When most people think of diving in the Mediterranean, the first things that usually come to mind are fantastic viz, warm waters, some great wrecks and…. perhaps not a huge amount of marine life. Over the last 10 years as Greece has gradually come onto the diving scene, the community in Alonissos have been working hard to change perceptions and spread the word about how great diving can be within Europe’s largest marine park. As such it was high time for Girls That Scuba to head over there to find out all of what the island has to offer.
Where is Alonissos and how to get there
Alonissos is located on the east coast of the mainland in the Agean Sea and forms part of the Sporades islands. The easiest way to get there is by flying into Skiathos. Olympic holidays offer loads of direct flights from all over Europe, or you can hop on a short connecting flight from Athens if you’re travelling in from further afield. From the airport, it’s a 5-10 minute taxi to the port, then a ferry ride which can take between 1-3 hours depending on which boat you get on. It’s important to check the ferry schedule as there are only one or two ferries running daily, so you may have to stay a night in Skiathos. The ferry drops off in Patitiri, the largest town in Alonissos.
Who to dive with
Triton dive centre haven’t got the domain www.bestdivingingreece.com for no reason. With 97% of reviews on trip advisor rating them as “Excellent” and being voted the #1 thing to do in Patitiri, this family run dive centre really are impressive.
Owned by Kostas and GTS member Bessie, Triton dive centre’s shop is a 2 minute walk from the harbour and is fully stocked with brand new Mares kit as well as new tanks AND a new compressor. The staff are super friendly and most of them teach PADI and SSI as well as having whole host of other skills such as speciality courses, boat licenses and speaking multiple languages.
Not only have these guys got the diving side of things nailed down, but they also have their own hotel, restaurant, travel agency and car/bike rental businesses dotted all over Patitiri so it’s super easy to organise a package without the feeling of being trapped in a resort. For 7 nights B&B with 10 dives it’s as little as €490 in the low season (May & October), ranging up to €690 in the height of summer.
It really is the people that make this dive centre wonderful and you will immediately feel looked after and welcomed into the family. Definitely go out with them in the evenings, have a meze, try the ouzo or tsipouro (you learn to love it, honestly) and pick up a few (swear) words in Greek.
Let’s talk about the scuba diving
The beautiful scenery of the Sporades and their rocky islets continue down under the surface making for some impressive wall dives most of which are within a 10-20 minute RIB ride from Patitiri. There are caverns and crevices to explore on every dive and while it is a little bit nippy in May with average water temperatures of 17-19°C (and sometimes 14°C at depth!), water temperatures reach a tropical 27/28°C by August and September.
There are several dives to do around the pinnacles of Agios Georgias, as you drop down on the western pinnacle you can descend through a hole in the rocks and swim through and out of a cavern with some amazing cap corals and sponges. At shallower depths you can find hundreds (if not thousands) of nudibranchs, which makes for a fantastic, and long, safety stop.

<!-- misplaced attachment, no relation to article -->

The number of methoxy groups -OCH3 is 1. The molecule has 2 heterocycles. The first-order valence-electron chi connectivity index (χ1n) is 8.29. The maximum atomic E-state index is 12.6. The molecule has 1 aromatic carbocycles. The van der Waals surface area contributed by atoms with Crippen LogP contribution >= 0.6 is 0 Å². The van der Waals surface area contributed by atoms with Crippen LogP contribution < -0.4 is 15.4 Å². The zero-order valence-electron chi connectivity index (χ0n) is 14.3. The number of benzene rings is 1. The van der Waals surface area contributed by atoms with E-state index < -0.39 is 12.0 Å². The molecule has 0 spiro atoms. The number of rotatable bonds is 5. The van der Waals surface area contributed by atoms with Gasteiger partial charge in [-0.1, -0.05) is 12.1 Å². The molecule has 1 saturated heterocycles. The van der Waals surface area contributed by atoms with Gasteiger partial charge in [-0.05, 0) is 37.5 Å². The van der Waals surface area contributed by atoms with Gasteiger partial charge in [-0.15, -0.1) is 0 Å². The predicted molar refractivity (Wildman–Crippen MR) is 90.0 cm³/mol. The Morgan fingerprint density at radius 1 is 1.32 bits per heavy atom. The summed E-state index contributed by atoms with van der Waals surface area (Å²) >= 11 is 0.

On the west side of Mourtias reef there are moray eels, stone fish and octopus and later in the year it plays home to massive groupers. The Gorgonian Gardens is a beautiful deep wall dive which, as the name suggests, is covered in fan corals of all colours from yellows to reds to deep purples and has lots of small crabs and macro life living in the fissures of the rocks.
Although we were blown out on the day we were meant to dive Two Brothers, this is meant to be another great couple of dives with a small wooden wreck and more towering walls to explore.
There are also lots of ancient wrecks nearby which are currently protected and don’t allow diving, hopefully this will change over the next year or two as the team at Triton Diving Centre are currently liaising with the government to open these beautiful sites to limited numbers of boats and divers.
– always bring a torch (even if you’re not going inside a cavern) so you are able to look into the cracks and illuminate the sponges and corals.
– if you’re not an advanced / deep diver before you get to Alonissos, sign up to a course. A lot of the best bits here are deeper.
What else is there to do in Alonissos?
So it’s important to note, if you’re planning a visit you NEED to allow some time in your schedule to explore the island, its small at only 20km long and 4.5km wide, but there are some amazing villages to see.
- The old town is a must; park the car and walk through the tiny cobbled streets right to the top of the village to the Hayiati café for the most amazing coffee-with-a-view.
- Get yourself to Eleonas café and beach bar on the Leftos Gialos beach for chilled out cocktails under olive trees while you sit on sun loungers and bean bags surrounded by flowing fabrics.
- Definitely go to see the sunset from the south western corner of the island. This hidden gem is hard to find and very out of the way so ask Dias in the dive shop to point you in the right direction.
With more marine life than you would expect in the Mediterranean as well as awesome vis, Alonissos is still a very well-kept secret that’s not on most people’s diving radars. It’s a quiet island without a huge amount of nightlife; a place where you mix with the locals, eat local food and drink local drink. It has a lot to offer not just for divers wanting a relaxing and inexpensive break, but is a great place to bring family and children while still squeezing a few dives in.
For more information in diving in Alonissos talk to the pro’s at Trinton Dive Centre! Thanks for an amazing week guys!